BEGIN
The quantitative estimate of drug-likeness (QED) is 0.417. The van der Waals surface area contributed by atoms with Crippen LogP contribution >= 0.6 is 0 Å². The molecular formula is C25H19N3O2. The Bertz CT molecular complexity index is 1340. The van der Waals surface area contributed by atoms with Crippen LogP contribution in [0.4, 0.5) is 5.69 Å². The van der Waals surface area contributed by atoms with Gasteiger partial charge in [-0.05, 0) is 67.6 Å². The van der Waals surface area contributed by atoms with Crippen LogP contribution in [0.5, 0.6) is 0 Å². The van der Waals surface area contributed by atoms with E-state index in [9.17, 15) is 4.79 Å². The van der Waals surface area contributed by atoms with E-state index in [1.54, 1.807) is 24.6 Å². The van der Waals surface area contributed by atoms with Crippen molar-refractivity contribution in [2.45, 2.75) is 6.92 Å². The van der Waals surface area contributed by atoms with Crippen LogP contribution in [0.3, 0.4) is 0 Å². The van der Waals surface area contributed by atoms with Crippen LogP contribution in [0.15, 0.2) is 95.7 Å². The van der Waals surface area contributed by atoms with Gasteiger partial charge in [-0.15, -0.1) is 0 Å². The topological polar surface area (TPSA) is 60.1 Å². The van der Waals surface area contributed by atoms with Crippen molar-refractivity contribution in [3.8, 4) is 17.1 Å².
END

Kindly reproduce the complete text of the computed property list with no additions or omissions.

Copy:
The quantitative estimate of drug-likeness (QED) is 0.417. The van der Waals surface area contributed by atoms with Crippen LogP contribution >= 0.6 is 0 Å². The molecular formula is C25H19N3O2. The Bertz CT molecular complexity index is 1340. The van der Waals surface area contributed by atoms with Crippen LogP contribution in [0.4, 0.5) is 5.69 Å². The van der Waals surface area contributed by atoms with Gasteiger partial charge in [-0.05, 0) is 67.6 Å². The van der Waals surface area contributed by atoms with Crippen LogP contribution in [0.5, 0.6) is 0 Å². The van der Waals surface area contributed by atoms with E-state index in [9.17, 15) is 4.79 Å². The van der Waals surface area contributed by atoms with E-state index in [1.54, 1.807) is 24.6 Å². The van der Waals surface area contributed by atoms with Crippen molar-refractivity contribution in [2.45, 2.75) is 6.92 Å². The van der Waals surface area contributed by atoms with Crippen LogP contribution in [0.3, 0.4) is 0 Å². The van der Waals surface area contributed by atoms with Crippen LogP contribution in [0.15, 0.2) is 95.7 Å². The van der Waals surface area contributed by atoms with Gasteiger partial charge in [-0.15, -0.1) is 0 Å². The topological polar surface area (TPSA) is 60.1 Å². The van der Waals surface area contributed by atoms with Crippen molar-refractivity contribution in [3.8, 4) is 17.1 Å².